"I suppose we shall, if we separate
alive?" asked the countess.
"I think I do- the death of your hus
Band, for one thing."
'And what else ?"
"The death of the Duchess Ducar
"You do indeed know more of me
than I thought," said the countess, ga
zing upon him with an expression of
wonder. "For what purpose are you
"Your pardon, fair countess ! but that
is my secret. May I ask what broyghtJ
you to me ?"
"Well, I heard the story, through the
gossip of the servants, of a strange man
coming to this old house and shutting
himself up in complete seclusion of his
subseqaent arrest, imprisonment, and
prediction concerning the magistrate, and
siiuce that, of some other death-predictions
that have come to pass and I felt
a strong desire to consult him, thinking
it not improbable .that where it might be
to his interest ip predict a death, a death
would be certain to follow."
"In other words," said the bandit,
"you believe nie tp be a possessjonal
"Something of that kindt I confess."
"And now?" .
"I trust I have no reason to change
my opinion !" ,
"You arcplain and straightforward,
at all events." I don't object to lha
however. Well, now that we under-
wiiat do you requin
o me V
"Youjhare already named what I
I most desre."
"The leath of the count andtheduch.-
j ess?" i
J ",Yes ! and if you will undertake to rid
I me of these, you ha?e only to name your
'And what? of -.the Duke Ducarrar ?"
"Oh, he must not be harmed !" .
"I understand," said the brigand.
wi ih a peculiar look; 'the Countess Ci
vanti would wed the Duke Cucarrar?"
"Oh, man, seek not to know every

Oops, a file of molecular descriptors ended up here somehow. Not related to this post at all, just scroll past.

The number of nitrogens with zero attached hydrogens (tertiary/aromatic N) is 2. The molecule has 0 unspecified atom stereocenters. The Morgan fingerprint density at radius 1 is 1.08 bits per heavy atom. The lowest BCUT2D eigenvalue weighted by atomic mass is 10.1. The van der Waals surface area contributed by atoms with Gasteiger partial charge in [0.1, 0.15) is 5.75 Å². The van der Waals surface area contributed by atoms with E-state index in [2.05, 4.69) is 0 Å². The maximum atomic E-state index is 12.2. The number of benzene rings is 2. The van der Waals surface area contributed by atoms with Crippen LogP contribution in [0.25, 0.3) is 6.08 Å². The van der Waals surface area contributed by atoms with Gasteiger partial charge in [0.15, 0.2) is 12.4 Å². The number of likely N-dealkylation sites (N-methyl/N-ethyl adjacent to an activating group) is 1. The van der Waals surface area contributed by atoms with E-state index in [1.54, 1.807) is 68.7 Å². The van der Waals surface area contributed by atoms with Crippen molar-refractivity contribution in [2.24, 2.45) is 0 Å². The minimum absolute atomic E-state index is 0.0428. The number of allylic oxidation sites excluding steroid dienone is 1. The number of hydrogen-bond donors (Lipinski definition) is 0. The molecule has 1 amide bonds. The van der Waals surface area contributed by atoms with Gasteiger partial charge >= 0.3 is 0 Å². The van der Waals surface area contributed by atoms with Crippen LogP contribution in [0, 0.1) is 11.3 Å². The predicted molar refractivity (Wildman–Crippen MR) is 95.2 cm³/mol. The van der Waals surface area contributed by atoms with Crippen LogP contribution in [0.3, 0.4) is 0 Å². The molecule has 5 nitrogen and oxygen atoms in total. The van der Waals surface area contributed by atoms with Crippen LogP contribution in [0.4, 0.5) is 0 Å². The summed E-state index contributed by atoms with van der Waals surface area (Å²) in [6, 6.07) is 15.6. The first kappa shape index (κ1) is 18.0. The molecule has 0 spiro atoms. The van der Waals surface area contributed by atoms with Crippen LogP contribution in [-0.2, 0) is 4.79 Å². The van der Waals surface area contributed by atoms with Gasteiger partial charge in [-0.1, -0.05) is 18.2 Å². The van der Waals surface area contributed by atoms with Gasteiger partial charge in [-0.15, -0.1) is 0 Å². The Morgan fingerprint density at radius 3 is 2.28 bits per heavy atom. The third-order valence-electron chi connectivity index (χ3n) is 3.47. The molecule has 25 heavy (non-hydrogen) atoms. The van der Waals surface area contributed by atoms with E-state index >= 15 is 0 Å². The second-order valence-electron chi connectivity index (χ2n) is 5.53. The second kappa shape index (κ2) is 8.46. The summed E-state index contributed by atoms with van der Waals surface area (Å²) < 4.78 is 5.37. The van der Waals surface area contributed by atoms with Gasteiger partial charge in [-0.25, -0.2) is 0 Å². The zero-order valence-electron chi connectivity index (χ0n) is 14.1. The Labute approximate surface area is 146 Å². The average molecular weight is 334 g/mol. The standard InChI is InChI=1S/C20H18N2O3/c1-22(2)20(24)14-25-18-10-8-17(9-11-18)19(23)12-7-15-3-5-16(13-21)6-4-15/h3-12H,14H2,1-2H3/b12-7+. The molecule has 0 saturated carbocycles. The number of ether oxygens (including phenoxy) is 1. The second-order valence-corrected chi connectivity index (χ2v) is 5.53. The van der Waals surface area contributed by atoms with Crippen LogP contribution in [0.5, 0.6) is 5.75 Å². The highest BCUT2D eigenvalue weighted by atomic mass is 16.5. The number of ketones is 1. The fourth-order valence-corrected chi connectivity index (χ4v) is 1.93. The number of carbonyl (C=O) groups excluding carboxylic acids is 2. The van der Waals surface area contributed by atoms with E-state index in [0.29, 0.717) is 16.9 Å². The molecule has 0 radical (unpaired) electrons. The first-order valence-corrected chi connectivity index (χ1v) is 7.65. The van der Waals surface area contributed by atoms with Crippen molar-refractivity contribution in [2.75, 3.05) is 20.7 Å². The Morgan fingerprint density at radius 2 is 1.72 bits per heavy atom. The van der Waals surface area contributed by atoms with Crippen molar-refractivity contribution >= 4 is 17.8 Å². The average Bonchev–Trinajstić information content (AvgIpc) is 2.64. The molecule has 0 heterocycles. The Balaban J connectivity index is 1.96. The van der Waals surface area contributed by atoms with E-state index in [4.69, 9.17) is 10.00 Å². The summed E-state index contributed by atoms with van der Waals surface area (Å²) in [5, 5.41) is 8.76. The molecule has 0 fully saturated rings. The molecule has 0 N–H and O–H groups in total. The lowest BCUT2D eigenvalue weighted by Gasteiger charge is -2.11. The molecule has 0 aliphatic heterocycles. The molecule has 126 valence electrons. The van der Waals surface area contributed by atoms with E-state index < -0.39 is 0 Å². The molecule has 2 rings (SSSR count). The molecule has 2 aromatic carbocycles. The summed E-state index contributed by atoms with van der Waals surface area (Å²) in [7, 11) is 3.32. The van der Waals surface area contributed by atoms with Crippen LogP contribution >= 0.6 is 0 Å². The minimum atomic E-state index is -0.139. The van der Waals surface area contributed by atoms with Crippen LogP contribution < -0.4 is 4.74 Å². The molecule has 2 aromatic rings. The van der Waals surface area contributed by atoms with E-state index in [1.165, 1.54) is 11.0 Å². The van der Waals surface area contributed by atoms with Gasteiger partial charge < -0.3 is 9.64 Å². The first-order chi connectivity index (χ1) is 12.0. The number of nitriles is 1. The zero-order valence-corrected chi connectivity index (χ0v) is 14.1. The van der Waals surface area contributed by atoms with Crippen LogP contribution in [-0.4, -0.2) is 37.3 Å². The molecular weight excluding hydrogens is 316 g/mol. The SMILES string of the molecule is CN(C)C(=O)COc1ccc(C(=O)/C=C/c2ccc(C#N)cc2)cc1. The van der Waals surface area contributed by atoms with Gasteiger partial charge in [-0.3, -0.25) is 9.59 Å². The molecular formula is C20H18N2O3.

thing?'! exclaimed the lady, in a blightly
irritated tone, Come, will you un-
dertake what I want done?'
;i WH give you the means to accom-
Plish the work yourself, said the out-
law. "I have a colorless poison, mat is
slow but sure. It needs but a few drops
in a cup of water or wine. It produces
no pain, no suffering of any kind, and
its effects are not apparent for two or
days. Then the patient begins
t0 complain of weakness acd lassitude,
goes jnto a rapid decline, and dies in less
than a month. This poison cannot be
detected in the system, and there is not
a physician tbat knows its antidote.
"The very thing !" cried the countess ;
'give me that poison, and l will accom.
plish the rest."
The countess and the l- brigand finally
agreed upon terms. He sold ber tne
poison at a fabulous price, but would not
dispose of the antidote for any consider
tnat should sne aiscover any ireiuu ui
hers suffering from the effects of this
. i i
nnStnn t.i c.nma to him at occe. and ne
jyvi wu '
wotfld arrange with her to save the par
iy- ' - ...
For several weeks loDger Kondinelli
remained in that old house, never going
out himself, and now and then receiving
4. a. II. C a
ajrisiton unere was some taiK ui ui-
restinghim again; but there was an op
posing influence in high quarters, and it
was not done. It would not have been
done, had the police even attempted it
for the fortune-teller, as he was sup
posed to be, was not isolated and alone,
rs even his nearest neighbors believed.